The checklist might include tasks such as undertaking employee induction, completing necessary paperwork and introductions to key members of the management team. Essentially, it should cover who and what the new employee needs to know to get up to speed as quickly as possible.

Automate the boring stuff

Let’s face it, no one enjoys having to fill out a bunch of forms when they begin a new job. The employee experience in this area can be greatly improved through automation of the process with onboarding software. Automation also allows HR and line managers to more easily track the completion of the documentation.

Prepare a company handbook

Some organisations have a handbook that communicates information to new employees such as a welcome note from the CEO, company history and values, code of conduct, training and development opportunities, and policies and procedures. Increasingly, company handbooks are posted on information boards rather than being printed as physical documents.

Create a memorable first day

The last thing you want is for a new hire to get home after their first day and say that they sat around doing nothing except filling out a bunch of forms. Remember, you only get one chance to make a first impression. Suggestions for helping new employees to settle in on their first day include:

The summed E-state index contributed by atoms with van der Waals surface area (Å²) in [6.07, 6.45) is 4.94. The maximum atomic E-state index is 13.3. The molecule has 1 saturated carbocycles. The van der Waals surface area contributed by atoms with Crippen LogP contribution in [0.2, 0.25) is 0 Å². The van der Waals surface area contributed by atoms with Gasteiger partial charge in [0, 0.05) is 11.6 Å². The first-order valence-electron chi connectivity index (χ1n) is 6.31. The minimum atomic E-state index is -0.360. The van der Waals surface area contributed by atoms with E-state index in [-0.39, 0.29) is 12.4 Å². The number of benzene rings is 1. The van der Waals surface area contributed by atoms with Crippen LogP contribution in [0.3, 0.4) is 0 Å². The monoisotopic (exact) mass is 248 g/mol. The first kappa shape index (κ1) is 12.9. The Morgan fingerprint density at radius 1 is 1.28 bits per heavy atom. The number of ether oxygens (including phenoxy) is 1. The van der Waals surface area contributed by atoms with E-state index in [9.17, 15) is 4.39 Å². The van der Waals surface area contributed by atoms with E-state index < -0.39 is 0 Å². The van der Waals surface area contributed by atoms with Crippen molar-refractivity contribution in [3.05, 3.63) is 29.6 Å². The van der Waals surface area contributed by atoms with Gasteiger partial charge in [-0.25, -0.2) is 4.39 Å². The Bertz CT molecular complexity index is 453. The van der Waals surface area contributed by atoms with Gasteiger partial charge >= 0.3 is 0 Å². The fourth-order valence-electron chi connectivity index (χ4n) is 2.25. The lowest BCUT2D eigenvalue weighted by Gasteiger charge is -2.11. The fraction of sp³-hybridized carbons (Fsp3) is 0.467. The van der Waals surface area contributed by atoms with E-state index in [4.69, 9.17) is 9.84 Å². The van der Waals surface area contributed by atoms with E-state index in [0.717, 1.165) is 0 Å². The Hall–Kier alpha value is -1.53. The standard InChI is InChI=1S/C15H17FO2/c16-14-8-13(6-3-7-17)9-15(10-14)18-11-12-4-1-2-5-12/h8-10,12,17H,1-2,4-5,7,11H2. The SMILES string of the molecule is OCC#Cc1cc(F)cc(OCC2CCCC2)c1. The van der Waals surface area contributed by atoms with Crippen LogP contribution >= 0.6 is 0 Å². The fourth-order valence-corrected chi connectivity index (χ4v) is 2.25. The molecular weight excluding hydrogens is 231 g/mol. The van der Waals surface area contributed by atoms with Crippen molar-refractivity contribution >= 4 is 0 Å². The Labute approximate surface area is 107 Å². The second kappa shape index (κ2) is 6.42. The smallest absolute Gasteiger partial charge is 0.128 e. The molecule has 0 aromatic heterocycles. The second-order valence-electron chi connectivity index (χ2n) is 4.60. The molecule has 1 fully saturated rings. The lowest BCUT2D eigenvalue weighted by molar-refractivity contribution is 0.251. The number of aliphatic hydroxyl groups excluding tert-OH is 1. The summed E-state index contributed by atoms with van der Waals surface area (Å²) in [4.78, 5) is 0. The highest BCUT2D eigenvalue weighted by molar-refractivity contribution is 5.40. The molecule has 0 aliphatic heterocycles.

1. Making sure that their desk is set up, including, email and necessary software. Being told, “IT will be around later to set up your email and passwords” creates a negative image in relation to the efficiency of the organisation.
  2. Preparing a welcome pack that might include a welcome message, the company handbook, business cards, stationery and a small gift.
  3. Scheduling a one-on-one meeting with their line manager on the first morning, no matter how busy the manager is.
  4. Assigning a team member to take the new person around the office and introduce them to co-workers in their immediate area. Also, essentials such as where the bathrooms are located and how to use the printers.
  5. Scheduling lunch with the team, paid for by the organisation.

Establish an onboarding team